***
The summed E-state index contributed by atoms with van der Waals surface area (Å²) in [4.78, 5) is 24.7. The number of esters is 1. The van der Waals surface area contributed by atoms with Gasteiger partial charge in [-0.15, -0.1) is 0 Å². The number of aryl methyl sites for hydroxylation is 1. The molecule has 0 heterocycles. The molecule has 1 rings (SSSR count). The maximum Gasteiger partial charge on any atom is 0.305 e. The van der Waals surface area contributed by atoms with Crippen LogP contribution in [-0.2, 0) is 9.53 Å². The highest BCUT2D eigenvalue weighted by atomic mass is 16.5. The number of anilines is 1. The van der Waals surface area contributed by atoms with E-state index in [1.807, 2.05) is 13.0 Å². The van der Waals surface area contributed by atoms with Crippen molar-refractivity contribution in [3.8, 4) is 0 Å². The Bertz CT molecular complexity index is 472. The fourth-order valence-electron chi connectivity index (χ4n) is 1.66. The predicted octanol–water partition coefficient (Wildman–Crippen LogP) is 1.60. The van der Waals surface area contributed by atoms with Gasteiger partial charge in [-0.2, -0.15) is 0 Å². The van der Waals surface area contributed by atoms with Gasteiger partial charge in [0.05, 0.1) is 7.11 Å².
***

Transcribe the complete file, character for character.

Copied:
The summed E-state index contributed by atoms with van der Waals surface area (Å²) in [4.78, 5) is 24.7. The number of esters is 1. The van der Waals surface area contributed by atoms with Gasteiger partial charge in [-0.15, -0.1) is 0 Å². The number of aryl methyl sites for hydroxylation is 1. The molecule has 0 heterocycles. The molecule has 1 rings (SSSR count). The maximum Gasteiger partial charge on any atom is 0.305 e. The van der Waals surface area contributed by atoms with Crippen LogP contribution in [-0.2, 0) is 9.53 Å². The highest BCUT2D eigenvalue weighted by atomic mass is 16.5. The number of anilines is 1. The van der Waals surface area contributed by atoms with E-state index in [1.807, 2.05) is 13.0 Å². The van der Waals surface area contributed by atoms with Crippen molar-refractivity contribution in [3.8, 4) is 0 Å². The Bertz CT molecular complexity index is 472. The fourth-order valence-electron chi connectivity index (χ4n) is 1.66. The predicted octanol–water partition coefficient (Wildman–Crippen LogP) is 1.60. The van der Waals surface area contributed by atoms with Gasteiger partial charge in [-0.2, -0.15) is 0 Å². The van der Waals surface area contributed by atoms with Gasteiger partial charge in [0.05, 0.1) is 7.11 Å².